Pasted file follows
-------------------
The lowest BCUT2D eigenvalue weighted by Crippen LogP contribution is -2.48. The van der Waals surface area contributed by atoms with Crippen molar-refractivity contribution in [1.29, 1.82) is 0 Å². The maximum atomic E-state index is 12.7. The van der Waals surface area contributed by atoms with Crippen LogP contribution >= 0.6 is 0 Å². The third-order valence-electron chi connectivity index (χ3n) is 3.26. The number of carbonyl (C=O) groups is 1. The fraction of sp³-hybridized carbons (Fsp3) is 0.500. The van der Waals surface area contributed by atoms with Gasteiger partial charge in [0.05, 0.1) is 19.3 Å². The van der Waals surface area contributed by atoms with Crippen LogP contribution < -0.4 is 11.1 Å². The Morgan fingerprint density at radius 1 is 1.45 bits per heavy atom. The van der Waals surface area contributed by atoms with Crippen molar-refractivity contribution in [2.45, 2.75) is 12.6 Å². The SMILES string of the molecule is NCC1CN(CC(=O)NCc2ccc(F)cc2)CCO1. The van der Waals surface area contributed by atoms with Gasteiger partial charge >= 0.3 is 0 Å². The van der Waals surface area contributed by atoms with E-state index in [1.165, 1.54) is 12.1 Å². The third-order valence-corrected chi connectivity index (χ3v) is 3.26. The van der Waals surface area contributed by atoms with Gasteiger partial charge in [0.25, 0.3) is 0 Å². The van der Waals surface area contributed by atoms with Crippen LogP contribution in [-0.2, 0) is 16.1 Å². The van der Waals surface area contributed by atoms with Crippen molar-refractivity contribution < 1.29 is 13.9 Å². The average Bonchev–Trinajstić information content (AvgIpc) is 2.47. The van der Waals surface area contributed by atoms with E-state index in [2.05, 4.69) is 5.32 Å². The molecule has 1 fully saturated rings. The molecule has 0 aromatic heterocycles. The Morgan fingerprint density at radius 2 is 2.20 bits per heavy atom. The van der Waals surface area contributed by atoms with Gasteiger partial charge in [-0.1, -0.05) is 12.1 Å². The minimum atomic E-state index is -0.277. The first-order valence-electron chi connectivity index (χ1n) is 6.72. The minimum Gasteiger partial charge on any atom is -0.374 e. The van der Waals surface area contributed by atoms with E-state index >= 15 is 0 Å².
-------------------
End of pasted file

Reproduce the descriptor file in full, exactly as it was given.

The lowest BCUT2D eigenvalue weighted by Crippen LogP contribution is -2.48. The van der Waals surface area contributed by atoms with Crippen molar-refractivity contribution in [1.29, 1.82) is 0 Å². The maximum atomic E-state index is 12.7. The van der Waals surface area contributed by atoms with Crippen LogP contribution >= 0.6 is 0 Å². The third-order valence-electron chi connectivity index (χ3n) is 3.26. The number of carbonyl (C=O) groups is 1. The fraction of sp³-hybridized carbons (Fsp3) is 0.500. The van der Waals surface area contributed by atoms with Gasteiger partial charge in [0.05, 0.1) is 19.3 Å². The van der Waals surface area contributed by atoms with Crippen LogP contribution < -0.4 is 11.1 Å². The Morgan fingerprint density at radius 1 is 1.45 bits per heavy atom. The van der Waals surface area contributed by atoms with Crippen molar-refractivity contribution in [2.45, 2.75) is 12.6 Å². The SMILES string of the molecule is NCC1CN(CC(=O)NCc2ccc(F)cc2)CCO1. The van der Waals surface area contributed by atoms with Gasteiger partial charge >= 0.3 is 0 Å². The van der Waals surface area contributed by atoms with E-state index in [1.165, 1.54) is 12.1 Å². The third-order valence-corrected chi connectivity index (χ3v) is 3.26. The van der Waals surface area contributed by atoms with Gasteiger partial charge in [0.25, 0.3) is 0 Å². The van der Waals surface area contributed by atoms with Crippen LogP contribution in [-0.2, 0) is 16.1 Å². The van der Waals surface area contributed by atoms with Crippen molar-refractivity contribution < 1.29 is 13.9 Å². The average Bonchev–Trinajstić information content (AvgIpc) is 2.47. The van der Waals surface area contributed by atoms with E-state index in [2.05, 4.69) is 5.32 Å². The molecule has 1 fully saturated rings. The molecule has 0 aromatic heterocycles. The Morgan fingerprint density at radius 2 is 2.20 bits per heavy atom. The van der Waals surface area contributed by atoms with Gasteiger partial charge in [-0.1, -0.05) is 12.1 Å². The minimum atomic E-state index is -0.277. The first-order valence-electron chi connectivity index (χ1n) is 6.72. The minimum Gasteiger partial charge on any atom is -0.374 e. The van der Waals surface area contributed by atoms with E-state index >= 15 is 0 Å².